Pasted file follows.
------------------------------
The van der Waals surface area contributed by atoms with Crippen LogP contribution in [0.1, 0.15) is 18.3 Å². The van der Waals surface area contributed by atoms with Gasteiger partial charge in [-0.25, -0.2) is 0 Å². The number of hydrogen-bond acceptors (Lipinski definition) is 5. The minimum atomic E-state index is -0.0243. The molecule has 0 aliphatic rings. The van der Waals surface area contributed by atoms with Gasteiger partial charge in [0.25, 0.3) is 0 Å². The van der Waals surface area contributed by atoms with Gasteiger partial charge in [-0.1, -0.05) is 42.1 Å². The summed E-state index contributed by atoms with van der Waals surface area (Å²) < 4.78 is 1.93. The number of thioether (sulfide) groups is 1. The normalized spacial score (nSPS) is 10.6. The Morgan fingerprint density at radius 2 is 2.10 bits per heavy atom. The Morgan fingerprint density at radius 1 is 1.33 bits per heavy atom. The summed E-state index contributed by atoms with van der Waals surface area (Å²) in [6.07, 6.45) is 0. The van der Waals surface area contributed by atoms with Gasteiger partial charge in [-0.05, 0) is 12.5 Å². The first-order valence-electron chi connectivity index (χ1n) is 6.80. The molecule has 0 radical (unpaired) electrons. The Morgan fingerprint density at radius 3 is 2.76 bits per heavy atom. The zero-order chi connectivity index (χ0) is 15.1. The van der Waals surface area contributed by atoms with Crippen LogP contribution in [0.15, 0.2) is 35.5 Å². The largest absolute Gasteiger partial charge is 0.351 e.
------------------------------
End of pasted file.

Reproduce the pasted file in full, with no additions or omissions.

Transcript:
The van der Waals surface area contributed by atoms with Crippen LogP contribution in [0.1, 0.15) is 18.3 Å². The van der Waals surface area contributed by atoms with Gasteiger partial charge in [-0.25, -0.2) is 0 Å². The number of hydrogen-bond acceptors (Lipinski definition) is 5. The minimum atomic E-state index is -0.0243. The molecule has 0 aliphatic rings. The van der Waals surface area contributed by atoms with Gasteiger partial charge in [0.25, 0.3) is 0 Å². The van der Waals surface area contributed by atoms with Gasteiger partial charge in [-0.1, -0.05) is 42.1 Å². The summed E-state index contributed by atoms with van der Waals surface area (Å²) < 4.78 is 1.93. The number of thioether (sulfide) groups is 1. The normalized spacial score (nSPS) is 10.6. The Morgan fingerprint density at radius 2 is 2.10 bits per heavy atom. The Morgan fingerprint density at radius 1 is 1.33 bits per heavy atom. The summed E-state index contributed by atoms with van der Waals surface area (Å²) in [6.07, 6.45) is 0. The van der Waals surface area contributed by atoms with Gasteiger partial charge in [-0.05, 0) is 12.5 Å². The first-order valence-electron chi connectivity index (χ1n) is 6.80. The molecule has 0 radical (unpaired) electrons. The Morgan fingerprint density at radius 3 is 2.76 bits per heavy atom. The zero-order chi connectivity index (χ0) is 15.1. The van der Waals surface area contributed by atoms with Crippen LogP contribution in [0.15, 0.2) is 35.5 Å². The largest absolute Gasteiger partial charge is 0.351 e.